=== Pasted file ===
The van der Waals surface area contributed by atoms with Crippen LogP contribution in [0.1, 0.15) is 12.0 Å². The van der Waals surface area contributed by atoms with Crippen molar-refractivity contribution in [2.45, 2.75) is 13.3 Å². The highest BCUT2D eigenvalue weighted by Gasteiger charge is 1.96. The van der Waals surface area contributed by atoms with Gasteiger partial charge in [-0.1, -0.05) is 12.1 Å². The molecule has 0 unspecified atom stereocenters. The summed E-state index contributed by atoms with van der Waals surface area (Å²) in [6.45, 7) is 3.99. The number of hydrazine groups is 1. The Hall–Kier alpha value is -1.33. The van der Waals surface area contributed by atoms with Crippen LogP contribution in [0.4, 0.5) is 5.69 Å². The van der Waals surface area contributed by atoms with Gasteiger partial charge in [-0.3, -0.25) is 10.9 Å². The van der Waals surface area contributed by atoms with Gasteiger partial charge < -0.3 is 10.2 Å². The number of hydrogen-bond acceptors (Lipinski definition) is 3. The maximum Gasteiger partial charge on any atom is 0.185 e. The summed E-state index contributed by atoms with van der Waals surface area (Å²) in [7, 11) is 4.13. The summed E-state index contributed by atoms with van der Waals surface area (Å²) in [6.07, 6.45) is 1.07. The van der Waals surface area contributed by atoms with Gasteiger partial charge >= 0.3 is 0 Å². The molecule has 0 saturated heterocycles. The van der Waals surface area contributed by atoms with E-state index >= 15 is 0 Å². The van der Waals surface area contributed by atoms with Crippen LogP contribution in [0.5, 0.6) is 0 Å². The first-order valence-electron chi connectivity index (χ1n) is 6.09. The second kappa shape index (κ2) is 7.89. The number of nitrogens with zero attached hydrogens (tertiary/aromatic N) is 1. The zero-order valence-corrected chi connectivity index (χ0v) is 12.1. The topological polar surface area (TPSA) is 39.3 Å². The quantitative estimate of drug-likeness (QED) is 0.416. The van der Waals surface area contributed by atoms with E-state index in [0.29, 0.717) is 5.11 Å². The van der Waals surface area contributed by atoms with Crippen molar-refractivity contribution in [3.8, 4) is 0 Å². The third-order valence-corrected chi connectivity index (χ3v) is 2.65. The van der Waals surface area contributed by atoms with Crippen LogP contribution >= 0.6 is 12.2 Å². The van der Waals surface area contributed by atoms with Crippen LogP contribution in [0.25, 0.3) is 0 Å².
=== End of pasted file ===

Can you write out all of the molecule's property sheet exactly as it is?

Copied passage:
The van der Waals surface area contributed by atoms with Crippen LogP contribution in [0.1, 0.15) is 12.0 Å². The van der Waals surface area contributed by atoms with Crippen molar-refractivity contribution in [2.45, 2.75) is 13.3 Å². The highest BCUT2D eigenvalue weighted by Gasteiger charge is 1.96. The van der Waals surface area contributed by atoms with Gasteiger partial charge in [-0.1, -0.05) is 12.1 Å². The molecule has 0 unspecified atom stereocenters. The summed E-state index contributed by atoms with van der Waals surface area (Å²) in [6.45, 7) is 3.99. The number of hydrazine groups is 1. The Hall–Kier alpha value is -1.33. The van der Waals surface area contributed by atoms with Crippen LogP contribution in [0.4, 0.5) is 5.69 Å². The van der Waals surface area contributed by atoms with Gasteiger partial charge in [-0.3, -0.25) is 10.9 Å². The van der Waals surface area contributed by atoms with Gasteiger partial charge < -0.3 is 10.2 Å². The number of hydrogen-bond acceptors (Lipinski definition) is 3. The maximum Gasteiger partial charge on any atom is 0.185 e. The summed E-state index contributed by atoms with van der Waals surface area (Å²) in [7, 11) is 4.13. The summed E-state index contributed by atoms with van der Waals surface area (Å²) in [6.07, 6.45) is 1.07. The van der Waals surface area contributed by atoms with Gasteiger partial charge >= 0.3 is 0 Å². The molecule has 0 saturated heterocycles. The van der Waals surface area contributed by atoms with E-state index >= 15 is 0 Å². The van der Waals surface area contributed by atoms with Crippen LogP contribution in [0.5, 0.6) is 0 Å². The first-order valence-electron chi connectivity index (χ1n) is 6.09. The second kappa shape index (κ2) is 7.89. The number of nitrogens with zero attached hydrogens (tertiary/aromatic N) is 1. The zero-order valence-corrected chi connectivity index (χ0v) is 12.1. The topological polar surface area (TPSA) is 39.3 Å². The quantitative estimate of drug-likeness (QED) is 0.416. The van der Waals surface area contributed by atoms with E-state index in [0.29, 0.717) is 5.11 Å². The van der Waals surface area contributed by atoms with Crippen molar-refractivity contribution in [3.8, 4) is 0 Å². The third-order valence-corrected chi connectivity index (χ3v) is 2.65. The van der Waals surface area contributed by atoms with Crippen LogP contribution >= 0.6 is 12.2 Å². The van der Waals surface area contributed by atoms with Crippen LogP contribution in [0.25, 0.3) is 0 Å².